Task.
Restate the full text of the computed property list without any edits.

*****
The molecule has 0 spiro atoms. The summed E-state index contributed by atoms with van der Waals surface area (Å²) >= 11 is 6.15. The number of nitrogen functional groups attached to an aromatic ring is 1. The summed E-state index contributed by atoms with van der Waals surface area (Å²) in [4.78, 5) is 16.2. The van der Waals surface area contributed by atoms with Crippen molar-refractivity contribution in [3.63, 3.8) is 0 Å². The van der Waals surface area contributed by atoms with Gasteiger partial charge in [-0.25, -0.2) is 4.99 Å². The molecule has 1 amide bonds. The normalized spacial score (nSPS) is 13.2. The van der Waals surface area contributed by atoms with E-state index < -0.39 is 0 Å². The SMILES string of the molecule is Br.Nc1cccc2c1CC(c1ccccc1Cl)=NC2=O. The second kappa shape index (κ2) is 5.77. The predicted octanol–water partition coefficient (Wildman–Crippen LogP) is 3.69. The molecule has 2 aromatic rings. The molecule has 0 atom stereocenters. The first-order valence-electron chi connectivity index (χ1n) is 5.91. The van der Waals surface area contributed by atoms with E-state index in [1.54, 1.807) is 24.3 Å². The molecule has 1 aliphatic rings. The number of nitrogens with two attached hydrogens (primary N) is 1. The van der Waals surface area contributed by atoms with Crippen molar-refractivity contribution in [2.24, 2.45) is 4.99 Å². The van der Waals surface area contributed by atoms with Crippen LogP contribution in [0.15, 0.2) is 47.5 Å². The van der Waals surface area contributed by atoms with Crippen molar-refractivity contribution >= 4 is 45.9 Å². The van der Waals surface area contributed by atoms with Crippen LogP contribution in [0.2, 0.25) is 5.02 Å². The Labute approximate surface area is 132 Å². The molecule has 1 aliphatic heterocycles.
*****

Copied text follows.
The molecule has 0 spiro atoms. The summed E-state index contributed by atoms with van der Waals surface area (Å²) >= 11 is 6.15. The number of nitrogen functional groups attached to an aromatic ring is 1. The summed E-state index contributed by atoms with van der Waals surface area (Å²) in [4.78, 5) is 16.2. The van der Waals surface area contributed by atoms with Crippen molar-refractivity contribution in [3.63, 3.8) is 0 Å². The van der Waals surface area contributed by atoms with Gasteiger partial charge in [-0.25, -0.2) is 4.99 Å². The molecule has 1 amide bonds. The normalized spacial score (nSPS) is 13.2. The van der Waals surface area contributed by atoms with E-state index < -0.39 is 0 Å². The SMILES string of the molecule is Br.Nc1cccc2c1CC(c1ccccc1Cl)=NC2=O. The second kappa shape index (κ2) is 5.77. The predicted octanol–water partition coefficient (Wildman–Crippen LogP) is 3.69. The molecule has 2 aromatic rings. The molecule has 0 atom stereocenters. The first-order valence-electron chi connectivity index (χ1n) is 5.91. The van der Waals surface area contributed by atoms with E-state index in [1.54, 1.807) is 24.3 Å². The molecule has 1 aliphatic rings. The number of nitrogens with two attached hydrogens (primary N) is 1. The van der Waals surface area contributed by atoms with Crippen molar-refractivity contribution in [2.24, 2.45) is 4.99 Å². The van der Waals surface area contributed by atoms with Crippen LogP contribution in [0.15, 0.2) is 47.5 Å². The van der Waals surface area contributed by atoms with Crippen molar-refractivity contribution >= 4 is 45.9 Å². The van der Waals surface area contributed by atoms with Crippen LogP contribution in [0.2, 0.25) is 5.02 Å². The Labute approximate surface area is 132 Å². The molecule has 1 aliphatic heterocycles.